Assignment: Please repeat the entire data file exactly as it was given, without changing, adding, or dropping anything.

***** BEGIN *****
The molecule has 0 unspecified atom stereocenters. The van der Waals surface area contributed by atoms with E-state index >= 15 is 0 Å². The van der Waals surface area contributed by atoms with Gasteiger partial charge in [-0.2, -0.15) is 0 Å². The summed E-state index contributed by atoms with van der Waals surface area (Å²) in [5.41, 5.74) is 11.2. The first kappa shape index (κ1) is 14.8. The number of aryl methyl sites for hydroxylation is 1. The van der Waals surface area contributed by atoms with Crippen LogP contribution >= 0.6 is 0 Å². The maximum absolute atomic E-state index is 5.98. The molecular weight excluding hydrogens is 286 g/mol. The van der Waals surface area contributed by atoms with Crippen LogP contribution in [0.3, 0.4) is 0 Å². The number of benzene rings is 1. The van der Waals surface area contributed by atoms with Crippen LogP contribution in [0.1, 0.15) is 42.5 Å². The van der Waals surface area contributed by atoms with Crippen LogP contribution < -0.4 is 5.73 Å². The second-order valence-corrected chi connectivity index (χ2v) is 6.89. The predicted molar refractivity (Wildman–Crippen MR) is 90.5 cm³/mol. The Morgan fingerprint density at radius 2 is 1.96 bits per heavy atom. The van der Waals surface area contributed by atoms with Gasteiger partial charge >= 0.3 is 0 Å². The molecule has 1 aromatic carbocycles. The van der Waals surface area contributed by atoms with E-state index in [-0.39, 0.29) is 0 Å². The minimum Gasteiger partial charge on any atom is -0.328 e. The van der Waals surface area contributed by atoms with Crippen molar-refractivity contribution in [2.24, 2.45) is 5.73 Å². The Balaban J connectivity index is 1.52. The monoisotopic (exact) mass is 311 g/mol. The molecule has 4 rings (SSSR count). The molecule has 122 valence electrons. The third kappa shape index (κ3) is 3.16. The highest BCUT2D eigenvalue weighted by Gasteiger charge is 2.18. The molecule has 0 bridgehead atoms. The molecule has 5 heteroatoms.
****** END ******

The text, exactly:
The molecule has 0 unspecified atom stereocenters. The van der Waals surface area contributed by atoms with E-state index >= 15 is 0 Å². The van der Waals surface area contributed by atoms with Gasteiger partial charge in [-0.2, -0.15) is 0 Å². The summed E-state index contributed by atoms with van der Waals surface area (Å²) in [5.41, 5.74) is 11.2. The first kappa shape index (κ1) is 14.8. The number of aryl methyl sites for hydroxylation is 1. The van der Waals surface area contributed by atoms with Crippen LogP contribution >= 0.6 is 0 Å². The maximum absolute atomic E-state index is 5.98. The molecular weight excluding hydrogens is 286 g/mol. The van der Waals surface area contributed by atoms with Crippen LogP contribution in [0.3, 0.4) is 0 Å². The number of benzene rings is 1. The van der Waals surface area contributed by atoms with Crippen LogP contribution in [0.1, 0.15) is 42.5 Å². The van der Waals surface area contributed by atoms with Crippen LogP contribution < -0.4 is 5.73 Å². The second-order valence-corrected chi connectivity index (χ2v) is 6.89. The predicted molar refractivity (Wildman–Crippen MR) is 90.5 cm³/mol. The Morgan fingerprint density at radius 2 is 1.96 bits per heavy atom. The van der Waals surface area contributed by atoms with Gasteiger partial charge >= 0.3 is 0 Å². The molecule has 1 aromatic carbocycles. The van der Waals surface area contributed by atoms with E-state index in [-0.39, 0.29) is 0 Å². The minimum Gasteiger partial charge on any atom is -0.328 e. The van der Waals surface area contributed by atoms with Crippen molar-refractivity contribution in [2.24, 2.45) is 5.73 Å². The Balaban J connectivity index is 1.52. The monoisotopic (exact) mass is 311 g/mol. The molecule has 4 rings (SSSR count). The molecule has 122 valence electrons. The third kappa shape index (κ3) is 3.16. The highest BCUT2D eigenvalue weighted by Gasteiger charge is 2.18. The molecule has 0 bridgehead atoms. The molecule has 5 heteroatoms.